Sunday 16 December 2012
Third Sunday of Advent
Advent 3C (RCL)
Last week, in Luke’s Gospel, we read about the John the Baptist proclaiming a baptism of repentance for the forgiveness of sins. The sins he had in view were Israel’s sins, the sins that got them (in the mind of the deuteronomistic theologians) thrown out of the land in the first place. John was gathering up a new people in the wilderness, and bringing them across the Jordan back into the land. Not only did this re-integrate those who were, for whatever reason, separated from the people, but it also called into question the legitimacy of the current structure in Jerusalem. Luke opened this portion of his Gospel by reciting the list of Roman rulers from the Emperor, down through the procurator and the tetrarchs. He then listed the high priests Annas and Caiaphas in the same breath, implying their co-option by Rome. Now John is bringing in these new people. No wonder Herod removed his head.
This week’s reading answer the question of just what sort of people they were. We start out with the image of the coming wrath (notice, it is not the wrath of God — could be just the Stoic conflagration that happens once every three thousand years or so to start the world afresh, or some political disaster in view, like the destruction of the Temple). John asks the crowd, “You brood of vipers, who warned you to flee?” He then adjures them to bear fruit worthy of repentance. Whenever the image of bearing fruit is used, the allegory of Isaiah 5 is in the background. God planted Jerusalem as a vineyard and expect good grapes, good fruit, but got wild grapes instead. God expected righteousness, but got bloodshed instead. Luke has John make a very pointed reference to the Jerusalem regime. Hence the claim about being able to raise up children to Abraham from the stones. Ethnicity is no guarantor of righteousness. Even now, the ax is at the root of the tree, the fig tree of Israel.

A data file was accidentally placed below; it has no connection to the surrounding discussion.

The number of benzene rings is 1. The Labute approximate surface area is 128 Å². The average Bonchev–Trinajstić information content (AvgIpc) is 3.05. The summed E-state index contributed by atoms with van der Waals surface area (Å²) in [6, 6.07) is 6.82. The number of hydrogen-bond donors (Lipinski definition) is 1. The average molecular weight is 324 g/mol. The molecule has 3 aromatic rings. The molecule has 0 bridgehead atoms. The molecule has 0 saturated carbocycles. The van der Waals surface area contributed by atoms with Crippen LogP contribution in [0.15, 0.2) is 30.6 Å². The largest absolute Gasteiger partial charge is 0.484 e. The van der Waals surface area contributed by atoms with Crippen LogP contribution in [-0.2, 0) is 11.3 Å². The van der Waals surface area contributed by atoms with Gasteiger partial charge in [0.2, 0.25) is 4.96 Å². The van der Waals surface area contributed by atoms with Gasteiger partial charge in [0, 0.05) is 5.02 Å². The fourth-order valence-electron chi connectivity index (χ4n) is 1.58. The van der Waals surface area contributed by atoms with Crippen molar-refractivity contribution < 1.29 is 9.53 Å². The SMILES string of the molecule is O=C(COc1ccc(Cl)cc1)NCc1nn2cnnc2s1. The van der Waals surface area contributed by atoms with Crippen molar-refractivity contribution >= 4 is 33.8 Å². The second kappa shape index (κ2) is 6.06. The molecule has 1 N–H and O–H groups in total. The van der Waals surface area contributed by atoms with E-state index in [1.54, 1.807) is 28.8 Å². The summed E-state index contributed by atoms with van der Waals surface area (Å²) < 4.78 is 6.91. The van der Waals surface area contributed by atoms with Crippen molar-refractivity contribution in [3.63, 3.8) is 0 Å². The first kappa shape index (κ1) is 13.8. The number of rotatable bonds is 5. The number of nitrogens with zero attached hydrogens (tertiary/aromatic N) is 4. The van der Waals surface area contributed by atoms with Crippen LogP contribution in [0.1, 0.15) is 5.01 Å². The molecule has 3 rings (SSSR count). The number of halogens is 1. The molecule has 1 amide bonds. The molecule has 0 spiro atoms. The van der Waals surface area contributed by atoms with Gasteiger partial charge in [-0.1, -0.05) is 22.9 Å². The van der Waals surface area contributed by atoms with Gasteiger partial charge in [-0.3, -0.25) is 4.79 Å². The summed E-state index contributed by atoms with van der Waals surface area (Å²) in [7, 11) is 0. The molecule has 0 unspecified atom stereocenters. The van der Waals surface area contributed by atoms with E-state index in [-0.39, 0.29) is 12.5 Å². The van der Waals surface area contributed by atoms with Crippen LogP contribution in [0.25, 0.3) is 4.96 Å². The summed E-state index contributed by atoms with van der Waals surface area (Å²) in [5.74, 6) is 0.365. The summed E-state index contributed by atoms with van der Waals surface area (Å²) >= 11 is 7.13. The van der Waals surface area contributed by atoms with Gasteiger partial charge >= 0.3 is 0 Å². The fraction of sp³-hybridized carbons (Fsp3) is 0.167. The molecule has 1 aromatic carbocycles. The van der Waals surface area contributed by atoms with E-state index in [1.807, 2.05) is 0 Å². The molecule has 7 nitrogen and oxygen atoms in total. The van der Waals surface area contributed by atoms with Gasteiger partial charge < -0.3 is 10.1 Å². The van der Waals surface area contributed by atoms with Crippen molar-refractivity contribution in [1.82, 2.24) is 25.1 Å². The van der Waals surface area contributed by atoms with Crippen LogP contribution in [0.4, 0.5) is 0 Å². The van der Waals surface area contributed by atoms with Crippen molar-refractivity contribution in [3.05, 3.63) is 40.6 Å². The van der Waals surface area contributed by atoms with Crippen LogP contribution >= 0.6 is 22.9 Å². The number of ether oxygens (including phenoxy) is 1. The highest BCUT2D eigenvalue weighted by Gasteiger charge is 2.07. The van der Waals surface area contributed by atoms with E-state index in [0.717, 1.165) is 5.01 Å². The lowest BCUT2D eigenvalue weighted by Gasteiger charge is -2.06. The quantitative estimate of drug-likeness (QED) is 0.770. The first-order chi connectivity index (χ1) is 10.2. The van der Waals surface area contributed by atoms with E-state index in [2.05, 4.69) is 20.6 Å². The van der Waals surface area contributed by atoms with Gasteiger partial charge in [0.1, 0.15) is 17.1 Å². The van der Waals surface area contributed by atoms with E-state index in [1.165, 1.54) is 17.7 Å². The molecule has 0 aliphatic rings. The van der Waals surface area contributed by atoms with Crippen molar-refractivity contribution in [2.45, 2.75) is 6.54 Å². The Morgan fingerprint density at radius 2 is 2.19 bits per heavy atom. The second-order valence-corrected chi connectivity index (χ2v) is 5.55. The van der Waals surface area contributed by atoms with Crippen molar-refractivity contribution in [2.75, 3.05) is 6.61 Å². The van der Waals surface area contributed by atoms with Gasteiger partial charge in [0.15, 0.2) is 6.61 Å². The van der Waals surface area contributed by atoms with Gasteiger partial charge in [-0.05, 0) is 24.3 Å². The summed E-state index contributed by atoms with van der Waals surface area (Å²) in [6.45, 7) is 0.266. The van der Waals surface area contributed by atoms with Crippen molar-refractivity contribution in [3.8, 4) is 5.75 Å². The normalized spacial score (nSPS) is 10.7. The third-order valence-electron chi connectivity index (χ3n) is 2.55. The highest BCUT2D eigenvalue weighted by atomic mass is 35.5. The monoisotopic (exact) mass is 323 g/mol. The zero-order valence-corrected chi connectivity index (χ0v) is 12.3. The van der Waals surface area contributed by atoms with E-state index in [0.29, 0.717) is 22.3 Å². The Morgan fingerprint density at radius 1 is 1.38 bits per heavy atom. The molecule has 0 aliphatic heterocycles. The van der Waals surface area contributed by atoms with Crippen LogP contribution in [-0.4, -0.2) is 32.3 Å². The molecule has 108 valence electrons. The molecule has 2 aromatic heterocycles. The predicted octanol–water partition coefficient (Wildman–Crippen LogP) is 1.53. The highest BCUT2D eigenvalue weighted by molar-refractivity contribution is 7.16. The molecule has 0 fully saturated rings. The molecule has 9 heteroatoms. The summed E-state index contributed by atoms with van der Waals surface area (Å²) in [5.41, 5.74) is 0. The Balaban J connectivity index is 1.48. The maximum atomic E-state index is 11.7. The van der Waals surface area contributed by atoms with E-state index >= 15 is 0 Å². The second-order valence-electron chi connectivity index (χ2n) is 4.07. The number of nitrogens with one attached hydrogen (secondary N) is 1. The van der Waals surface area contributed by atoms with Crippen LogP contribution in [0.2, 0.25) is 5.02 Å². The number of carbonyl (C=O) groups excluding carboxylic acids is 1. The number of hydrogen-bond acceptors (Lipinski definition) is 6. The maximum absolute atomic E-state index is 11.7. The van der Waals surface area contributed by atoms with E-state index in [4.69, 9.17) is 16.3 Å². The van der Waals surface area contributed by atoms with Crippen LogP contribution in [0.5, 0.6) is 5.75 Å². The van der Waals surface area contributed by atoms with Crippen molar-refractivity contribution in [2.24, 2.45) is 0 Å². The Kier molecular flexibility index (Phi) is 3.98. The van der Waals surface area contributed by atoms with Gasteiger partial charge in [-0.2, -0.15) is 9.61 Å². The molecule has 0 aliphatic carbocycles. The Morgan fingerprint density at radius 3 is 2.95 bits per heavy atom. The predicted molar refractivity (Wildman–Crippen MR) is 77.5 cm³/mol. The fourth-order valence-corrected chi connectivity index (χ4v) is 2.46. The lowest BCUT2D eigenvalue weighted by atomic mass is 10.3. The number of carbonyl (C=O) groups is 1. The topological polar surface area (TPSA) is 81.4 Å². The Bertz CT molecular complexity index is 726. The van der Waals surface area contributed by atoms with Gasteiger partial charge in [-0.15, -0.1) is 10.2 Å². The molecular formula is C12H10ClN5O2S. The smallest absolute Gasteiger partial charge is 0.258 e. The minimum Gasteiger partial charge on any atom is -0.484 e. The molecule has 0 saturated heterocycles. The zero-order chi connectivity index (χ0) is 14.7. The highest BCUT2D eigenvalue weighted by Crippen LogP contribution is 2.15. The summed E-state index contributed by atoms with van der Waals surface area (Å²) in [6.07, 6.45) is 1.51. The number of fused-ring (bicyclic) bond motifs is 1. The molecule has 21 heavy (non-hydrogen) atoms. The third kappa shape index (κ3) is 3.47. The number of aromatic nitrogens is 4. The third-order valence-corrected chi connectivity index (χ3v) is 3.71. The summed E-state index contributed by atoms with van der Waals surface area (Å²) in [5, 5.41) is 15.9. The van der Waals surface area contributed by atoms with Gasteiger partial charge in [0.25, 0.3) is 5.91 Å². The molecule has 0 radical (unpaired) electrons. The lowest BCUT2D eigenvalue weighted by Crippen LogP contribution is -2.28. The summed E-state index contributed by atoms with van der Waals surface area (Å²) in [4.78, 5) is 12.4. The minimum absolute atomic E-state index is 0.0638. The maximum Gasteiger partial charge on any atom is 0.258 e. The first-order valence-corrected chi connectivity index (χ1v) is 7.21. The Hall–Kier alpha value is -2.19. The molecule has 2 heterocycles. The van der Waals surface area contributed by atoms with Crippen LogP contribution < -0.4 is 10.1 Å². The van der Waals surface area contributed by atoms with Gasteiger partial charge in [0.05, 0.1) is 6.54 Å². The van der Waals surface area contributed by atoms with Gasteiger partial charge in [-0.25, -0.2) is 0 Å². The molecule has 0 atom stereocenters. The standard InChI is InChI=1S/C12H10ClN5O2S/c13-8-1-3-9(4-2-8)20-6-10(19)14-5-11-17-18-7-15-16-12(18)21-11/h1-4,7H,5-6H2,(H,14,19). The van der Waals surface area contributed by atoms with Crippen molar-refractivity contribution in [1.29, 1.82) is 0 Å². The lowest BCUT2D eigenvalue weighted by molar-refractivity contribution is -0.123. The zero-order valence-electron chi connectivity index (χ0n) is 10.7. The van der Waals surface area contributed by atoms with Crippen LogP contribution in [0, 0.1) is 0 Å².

So the crowds ask John what they should do. And his answers are stunningly simple! Don’t try to overthrow Rome. Don’t worry about Jerusalem. Don’t worry about the coming melt-down. If you have two coats, share with someone who has none. And then the tax collectors ask — even the tax collectors can get in on this new people. And again, the answer is stunningly simple. Don’t take more than assigned. John doesn’t say, leave off collecting taxes, rather, do it justly. And then soldiers ask. Presumably, the tax collectors are sons of Abraham (see the story of Zaccheus), but soldiers? Not likely. And yet, John answers them. Do not extort, or show figs (which means something like plant false evidence), and be satisfied with your daily wages.
This new baptism, this new crossing of the Jordan, creates a simple people not identified by ethnicity (including even soldiers!), and bound together by the rules of simple justice. But John is not the Messiah of this new people, Luke is careful to tell us. But one coming who will baptize in holy spirit and fire. Even now his winnowing shovel is in his hand, clearing the threshing floor — perhaps a reference to the destruction of Jerusalem. The rest of Luke’s Gospel will be about this coming One, and the kind of reign he establishes.
Zephaniah looks at the restored Jerusalem, and imagines exactly the kind of new community Luke imagines. Rejoice, for your God is in your midst. God will gather in the lame and the outcast, and give Zion victory. Of course, by Luke’s time, it was clear that the restoration wasn’t going to happen, indeed, Jerusalem was in ruins. So Luke imagines John gathering and then Jesus leading this new people, not tied to any given place, but spreading like fire and spirit throughout the world.
Paul, in the letter to the Philippians, is writing his farewell, probably on his way to his martyrdom. He tells his grieving community, Rejoice, and again I say rejoice. It’s so simple. Let your gentleness be know to everyone, because the Lord is near (in your midst). In everything, with thanksgiving, let your requests be known to God, and God will keep you in the peace of Christ.
Nothing fancy here; no arming ourselves to be the insurgency; no hunkering down to await the disaster. Just do your job well, treat everyone kindly, let your gentleness be known by all, and rejoice. God is the midst of this people, whether children of Abraham or not.